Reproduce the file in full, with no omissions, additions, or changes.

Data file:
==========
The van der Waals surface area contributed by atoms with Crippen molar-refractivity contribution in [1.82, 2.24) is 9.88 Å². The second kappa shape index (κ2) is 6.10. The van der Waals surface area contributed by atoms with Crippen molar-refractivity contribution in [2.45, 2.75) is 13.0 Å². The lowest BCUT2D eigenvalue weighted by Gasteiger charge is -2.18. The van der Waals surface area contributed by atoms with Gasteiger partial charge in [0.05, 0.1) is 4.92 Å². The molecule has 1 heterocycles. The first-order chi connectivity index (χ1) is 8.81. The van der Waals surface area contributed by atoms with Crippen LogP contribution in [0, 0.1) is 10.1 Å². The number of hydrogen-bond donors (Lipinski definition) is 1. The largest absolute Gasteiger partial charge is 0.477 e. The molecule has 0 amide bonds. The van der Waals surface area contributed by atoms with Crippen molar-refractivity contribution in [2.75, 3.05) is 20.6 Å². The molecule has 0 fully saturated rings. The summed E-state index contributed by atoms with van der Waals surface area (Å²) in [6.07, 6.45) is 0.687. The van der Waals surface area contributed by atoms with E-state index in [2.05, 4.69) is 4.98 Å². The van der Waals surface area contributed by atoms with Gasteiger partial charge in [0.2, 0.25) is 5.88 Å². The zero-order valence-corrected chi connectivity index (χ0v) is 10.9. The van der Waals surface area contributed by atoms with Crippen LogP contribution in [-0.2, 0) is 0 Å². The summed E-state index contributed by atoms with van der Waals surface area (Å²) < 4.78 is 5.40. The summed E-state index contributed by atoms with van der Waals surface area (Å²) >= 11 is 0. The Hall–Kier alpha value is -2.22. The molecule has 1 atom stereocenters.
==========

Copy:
The van der Waals surface area contributed by atoms with Crippen molar-refractivity contribution in [1.82, 2.24) is 9.88 Å². The second kappa shape index (κ2) is 6.10. The van der Waals surface area contributed by atoms with Crippen molar-refractivity contribution in [2.45, 2.75) is 13.0 Å². The lowest BCUT2D eigenvalue weighted by Gasteiger charge is -2.18. The van der Waals surface area contributed by atoms with Gasteiger partial charge in [0.05, 0.1) is 4.92 Å². The molecule has 1 heterocycles. The first-order chi connectivity index (χ1) is 8.81. The van der Waals surface area contributed by atoms with Crippen LogP contribution in [0, 0.1) is 10.1 Å². The number of hydrogen-bond donors (Lipinski definition) is 1. The largest absolute Gasteiger partial charge is 0.477 e. The molecule has 0 amide bonds. The van der Waals surface area contributed by atoms with Crippen molar-refractivity contribution in [2.75, 3.05) is 20.6 Å². The molecule has 0 fully saturated rings. The summed E-state index contributed by atoms with van der Waals surface area (Å²) in [6.07, 6.45) is 0.687. The van der Waals surface area contributed by atoms with E-state index in [2.05, 4.69) is 4.98 Å². The van der Waals surface area contributed by atoms with Gasteiger partial charge in [0.2, 0.25) is 5.88 Å². The zero-order valence-corrected chi connectivity index (χ0v) is 10.9. The van der Waals surface area contributed by atoms with Crippen LogP contribution in [-0.2, 0) is 0 Å². The summed E-state index contributed by atoms with van der Waals surface area (Å²) < 4.78 is 5.40. The summed E-state index contributed by atoms with van der Waals surface area (Å²) >= 11 is 0. The Hall–Kier alpha value is -2.22. The molecule has 1 atom stereocenters.